Dr. Sheila Williamson is shown in the waiting area of her office on Getwell Road in Southaven. Williamson is a leader in the assessment and treatment of youngsters in the autism spectrum.
DeSoto County psychologist Dr. Sheila Williamson of Integrated Health in Southaven is a leader in the field of assessing and helping treat behaviors of children in the autism spectrum.
Williamson, who came to DeSoto County from Oxford to work with children with autism, today is most excited that through a law enacted by the Mississippi Legislature two years ago, parents now are able to receive insurance coverage for the treatment she, and similar specialists, provide.
“We kind of hit on the edge of being able to being able to provide the standard of care that is provided in other states, which is Applied Behavioral Analysis,” Williamson said. “Now that we have the insurance law, we’re looking for that, especially with the younger kids, to provide that more intensive treatment, so that they make greater gains before they even start kindergarten. It’s pretty exciting.”
The measure, signed by Gov. Phil Bryant, requires coverage for autism-related services, including Applied Behavioral Analysis (ABA), for youngsters age 2-8. Possible additional coverage past age 8 may be needed if a doctor determines it is necessary.
“We’ve had several insurance companies come do a site audit because it is different for Applied Behavioral Analysis,” Williamson said. “We’re in the process of credentialing, but we are excited to offer that.”
ABA is a program that uses techniques and principles to bring a positive change in behavior for youngsters with autism, such as positive reinforcement.
Williamson, who is also a member of the Mississippi Autism Board, said Integrated Health was first started to offer assessments, but it grown to do much more.
“When I finished an assessment, there was nowhere to go for treatment, so I started to find clinicians who had interest in that area,” Williamson said. “I also started doing some social skills groups and some individual therapy in the afternoons so the people that had those assessments had some treatment.”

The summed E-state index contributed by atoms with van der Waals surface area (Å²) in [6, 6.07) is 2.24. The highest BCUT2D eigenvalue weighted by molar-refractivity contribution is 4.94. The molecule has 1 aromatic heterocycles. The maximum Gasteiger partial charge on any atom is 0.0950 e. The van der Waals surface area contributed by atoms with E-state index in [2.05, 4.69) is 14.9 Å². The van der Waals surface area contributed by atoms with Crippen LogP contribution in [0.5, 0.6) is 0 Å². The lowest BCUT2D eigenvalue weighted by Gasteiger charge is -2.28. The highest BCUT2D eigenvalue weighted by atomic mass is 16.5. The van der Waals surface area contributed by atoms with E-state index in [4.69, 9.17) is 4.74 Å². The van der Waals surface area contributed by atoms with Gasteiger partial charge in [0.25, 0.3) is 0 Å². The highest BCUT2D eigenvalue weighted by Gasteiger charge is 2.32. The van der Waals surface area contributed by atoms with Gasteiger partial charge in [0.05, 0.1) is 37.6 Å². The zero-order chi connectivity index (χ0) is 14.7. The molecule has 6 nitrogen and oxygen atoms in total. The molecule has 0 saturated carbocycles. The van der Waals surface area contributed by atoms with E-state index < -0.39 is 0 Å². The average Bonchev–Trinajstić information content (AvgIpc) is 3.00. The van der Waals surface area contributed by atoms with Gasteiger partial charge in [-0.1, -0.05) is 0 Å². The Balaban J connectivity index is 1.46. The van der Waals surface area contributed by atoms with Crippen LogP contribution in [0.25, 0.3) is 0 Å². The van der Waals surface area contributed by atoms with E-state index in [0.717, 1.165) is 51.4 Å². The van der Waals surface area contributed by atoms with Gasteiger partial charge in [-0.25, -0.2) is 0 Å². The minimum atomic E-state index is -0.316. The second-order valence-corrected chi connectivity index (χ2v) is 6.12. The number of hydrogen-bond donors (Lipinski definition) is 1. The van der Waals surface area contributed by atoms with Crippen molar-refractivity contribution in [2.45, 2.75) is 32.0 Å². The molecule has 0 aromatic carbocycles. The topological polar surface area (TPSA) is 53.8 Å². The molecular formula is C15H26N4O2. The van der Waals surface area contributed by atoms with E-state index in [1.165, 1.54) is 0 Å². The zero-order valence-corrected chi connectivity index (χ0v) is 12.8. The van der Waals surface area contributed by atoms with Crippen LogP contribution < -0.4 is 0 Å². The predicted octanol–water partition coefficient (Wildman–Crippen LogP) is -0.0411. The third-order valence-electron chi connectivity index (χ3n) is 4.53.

Today, for instance, a clinician comes from the Corinth area to Southaven to assist and soon a satellite office will open in the area with the clinician splitting time between the two locations.
“We also work with children with attention deficit disorders,” Williamson said. “One of the providers here is very good with attachment issues, along with abuse and neglect. The biggest issue is providing an environment where we can really help focus on children reaching their true potential.”
Williamson came to the University of Mississippi 30 years ago to attend graduate school in clinical psychology with a plan to then return to New Jersey, where she did her undergraduate work at Rutgers University.
“People ask why I stayed and I always say that if I left because we didn’t have the services, we would never have the services,” Williamson said. “Coming from one of the gold standards in the country (New Jersey) to a place that didn’t have all of the resources, I feel, has made me a better clinician.”
Williamson is most grateful for the community support DeSoto County has provided her efforts.
“They have been really good to us, I think we are blessed to be where we are,” Williamson said. “Youngsters have the potential. It’s my job to figure out how to help you reach that potential. I think that’s what the programs here have all embraced.”
Bob Bakken is Staff Writer and may be reached at 662-429-6397 ext. 240.